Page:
Labour leader [i.e., Shadow Prime Minister of Britain]
22 June 2012
I am the son of immigrants and proud of it. My father arrived here as a boy to escape the Nazis. My mother came to this country just after the war as another Jewish refugee. In London, they found each other, a place to work and a home.
I would not be here now if it was not for Britain’s historic role in welcoming people from overseas.
And the London I love and where I grew up is a more brilliant, vibrant place because people from every single country have come here to live, work and play. Our food, arts, sport, music and business are all massively enriched by it. And because we are a global multi-ethnic city we have earned the right to stage the Olympics next month.
So I am going to be true to my family’s story and to that of our country by recognising that Britain has benefited from immigration — economically, socially and culturally.
But I also have to be true to the many people I have met who worry about immigration and feel let down by politics on this issue. So we need a grown-up debate which begins with an honest assessment of what has happened.
For too long we assumed those who worried about immigration were stuck in the past — unrealistic about how things could be different, even prejudiced.
Britain was experiencing the largest peacetime migration in recent history partly because of global factors like the lower cost of travel but also because the last Labour government severely underestimated the numbers who would come here when the EU expanded.
We were too dazzled by globalisation’s impact on growth and too sanguine about its price. We lost sight of who was benefiting and the people being squeezed in the middle who were losing out. And, to them, Labour was too quick to say: “Like it or lump it.”
But they were ahead of us in seeing some of the costs of migration as a whole. Rapid changes in population led to pressures on scarce resources such as housing and schools. Some areas were not equipped to cope in the short-term and it brought to the fore questions about entitlements.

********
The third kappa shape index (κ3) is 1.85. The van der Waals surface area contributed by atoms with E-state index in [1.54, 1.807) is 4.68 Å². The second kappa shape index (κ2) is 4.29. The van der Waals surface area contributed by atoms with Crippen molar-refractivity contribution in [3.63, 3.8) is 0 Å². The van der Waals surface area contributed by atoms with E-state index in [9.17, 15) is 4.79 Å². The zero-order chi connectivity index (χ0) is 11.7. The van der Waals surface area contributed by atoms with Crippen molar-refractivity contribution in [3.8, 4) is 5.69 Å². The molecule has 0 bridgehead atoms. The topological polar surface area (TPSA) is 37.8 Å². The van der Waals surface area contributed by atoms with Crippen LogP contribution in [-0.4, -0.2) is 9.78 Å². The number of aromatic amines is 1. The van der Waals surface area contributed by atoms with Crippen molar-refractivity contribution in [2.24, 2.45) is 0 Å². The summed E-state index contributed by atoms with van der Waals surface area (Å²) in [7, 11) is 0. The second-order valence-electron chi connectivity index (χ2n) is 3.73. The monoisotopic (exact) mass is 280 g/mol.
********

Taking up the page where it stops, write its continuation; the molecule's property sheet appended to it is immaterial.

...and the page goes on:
There were also problems with the pace of change in some communities.
Ties of solidarity and community are not built overnight, and sometimes migration ran faster than the time it took to build them. These are vital questions because they are about how we choose to live together. Labour’s policy review will learn from what has happened because proper controls over who comes into our country and fair rules on entitlements are essential.
But an effective immigration policy must also reform how our economy works so that it works for all working people in Britain. Although immigration has benefited our economy overall, there have been costs as well as benefits. And where those costs and benefits fall is related to class.
Those people getting a conservatory built for their home were probably better off because of immigration. But many working in food-processing, hospitality or construction — maybe even building conservatories — were probably worse off because of immigration. ...
There is nothing wrong with employing a Polish builder, a Swedish child-minder or a French chef. Nor is there anything wrong with people from other countries coming here to work legally.
Large-scale immigration has collided, however, with a labour market that is too often nasty, brutish and short term. I have heard stories like that from my Doncaster constituency where East European migrants arrived to work in a local chicken factory for long hours at less than the minimum wage while sleeping 19 or 20 to a house.
That is not good either for the migrants or for the people who used to do these jobs. ...
If there are wonderful examples in our country of firms who invest in training their local workforce, it is also the case that the ready supply of temporary, low-wage migrant labour has pushed too many other businesses further into taking a short-term, low-skill approach.
There are even recruitment agencies serving them that are effectively open solely to migrants: boasting their workers are Polish, denigrating the talents of people already living and working here, locking local talent out of opportunity.
We need a new approach that acknowledges that immigration always has costs, as well as benefits, and understands that we cannot solve concerns about it unless we change our economy.
For too long we have had a phoney debate about immigration which has ignored how our economy works, ignored the costs and sometimes ignored the benefits. And we have ignored the real concerns of working people.
Too often politicians only speak about this issue to close the conversation down.
Today I am setting out a new direction for my party on immigration. It will be only the start of a much longer conversation with the British people.